Trade Name, Trademark, Trade Dress - What's the Difference?

by Angela Robinson on Jul. 28, 2017

Intellectual Property 

Summary: This reference provides a short discussion of three terms in intellectual property that are often confused.

A trade name is a word, phrase, symbol and/or design that identifies a company by other than its business name. Sometimes referred to as an "assumed name" or "doing business as..." (d/b/a...) name, a trade name is registered at the
state level, usually subject to renewal every 10 years.

A trademark is a word, phrase, symbol and/or design that identifies the goods & products of a company. A service
mark is the same as a trademark, except it identifies the source of a service rather than a product. Although not required, state or Federal trademark registration has certain benefits. Assistance from an Attorney is helpful to ensure that a business secures the proper coverage for its marks.  

Finally, trade dress is a trademark protecting the overall commercial appearance of a product or business rather than a specific logo (e.g., the readily identifiable red décor of a Staples® store).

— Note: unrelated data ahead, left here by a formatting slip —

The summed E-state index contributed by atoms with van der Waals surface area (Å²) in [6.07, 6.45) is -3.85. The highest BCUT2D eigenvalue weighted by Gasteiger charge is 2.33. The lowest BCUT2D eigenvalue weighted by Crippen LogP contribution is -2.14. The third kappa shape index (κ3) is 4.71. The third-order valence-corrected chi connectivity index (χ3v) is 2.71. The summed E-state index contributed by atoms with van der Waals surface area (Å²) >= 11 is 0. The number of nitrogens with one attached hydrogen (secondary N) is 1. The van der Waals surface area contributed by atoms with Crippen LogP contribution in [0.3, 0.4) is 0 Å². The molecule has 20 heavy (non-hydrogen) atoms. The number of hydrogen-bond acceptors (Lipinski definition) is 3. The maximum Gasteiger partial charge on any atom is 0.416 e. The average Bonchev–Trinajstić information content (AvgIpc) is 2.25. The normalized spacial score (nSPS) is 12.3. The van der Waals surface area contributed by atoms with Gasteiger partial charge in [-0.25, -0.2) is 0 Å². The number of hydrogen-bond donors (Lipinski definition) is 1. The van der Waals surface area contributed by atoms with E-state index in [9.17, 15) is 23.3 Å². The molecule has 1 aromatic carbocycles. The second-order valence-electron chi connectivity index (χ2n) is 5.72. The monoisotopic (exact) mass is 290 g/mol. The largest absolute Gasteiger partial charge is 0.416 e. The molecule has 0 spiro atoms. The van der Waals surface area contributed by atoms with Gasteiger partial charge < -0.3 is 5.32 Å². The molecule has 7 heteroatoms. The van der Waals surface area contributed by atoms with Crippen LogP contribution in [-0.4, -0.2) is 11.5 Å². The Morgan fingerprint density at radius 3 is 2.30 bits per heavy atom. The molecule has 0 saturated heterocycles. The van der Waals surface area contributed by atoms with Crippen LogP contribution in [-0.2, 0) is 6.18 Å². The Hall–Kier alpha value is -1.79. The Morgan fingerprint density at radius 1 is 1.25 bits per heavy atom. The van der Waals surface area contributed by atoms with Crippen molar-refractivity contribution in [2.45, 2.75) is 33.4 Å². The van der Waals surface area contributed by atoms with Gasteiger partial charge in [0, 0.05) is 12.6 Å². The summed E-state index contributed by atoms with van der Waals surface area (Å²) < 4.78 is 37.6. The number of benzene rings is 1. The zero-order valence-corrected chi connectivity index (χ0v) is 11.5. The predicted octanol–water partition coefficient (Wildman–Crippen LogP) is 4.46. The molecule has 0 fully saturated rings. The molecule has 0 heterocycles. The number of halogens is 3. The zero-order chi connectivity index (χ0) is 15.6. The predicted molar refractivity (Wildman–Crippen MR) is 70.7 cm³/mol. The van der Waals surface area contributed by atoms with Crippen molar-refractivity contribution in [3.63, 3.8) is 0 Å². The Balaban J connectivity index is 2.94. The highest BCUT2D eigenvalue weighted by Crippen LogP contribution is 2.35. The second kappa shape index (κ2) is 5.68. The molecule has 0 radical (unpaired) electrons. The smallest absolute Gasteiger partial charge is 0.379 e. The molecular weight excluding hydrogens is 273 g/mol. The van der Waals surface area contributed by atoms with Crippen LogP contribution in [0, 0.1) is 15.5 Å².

Legal Articles Additional Disclaimer is not a law firm and does not offer legal advice. Content posted on is the sole responsibility of the person from whom such content originated and is not reviewed or commented on by The application of law to any set of facts is a highly specialized skill, practiced by lawyers and often dependent on jurisdiction. Content on the site of a legal nature may or may not be accurate for a particular state or jurisdiction and may largely depend on specific circumstances surrounding individual cases, which may or may not be consistent with your circumstances or may no longer be up-to-date to the extent that laws have changed since posting. Legal articles therefore are for review as general research and for use in helping to gauge a lawyer's expertise on a matter. If you are seeking specific legal advice, recommends that you contact a lawyer to review your specific issues. See's full Terms of Use for more information.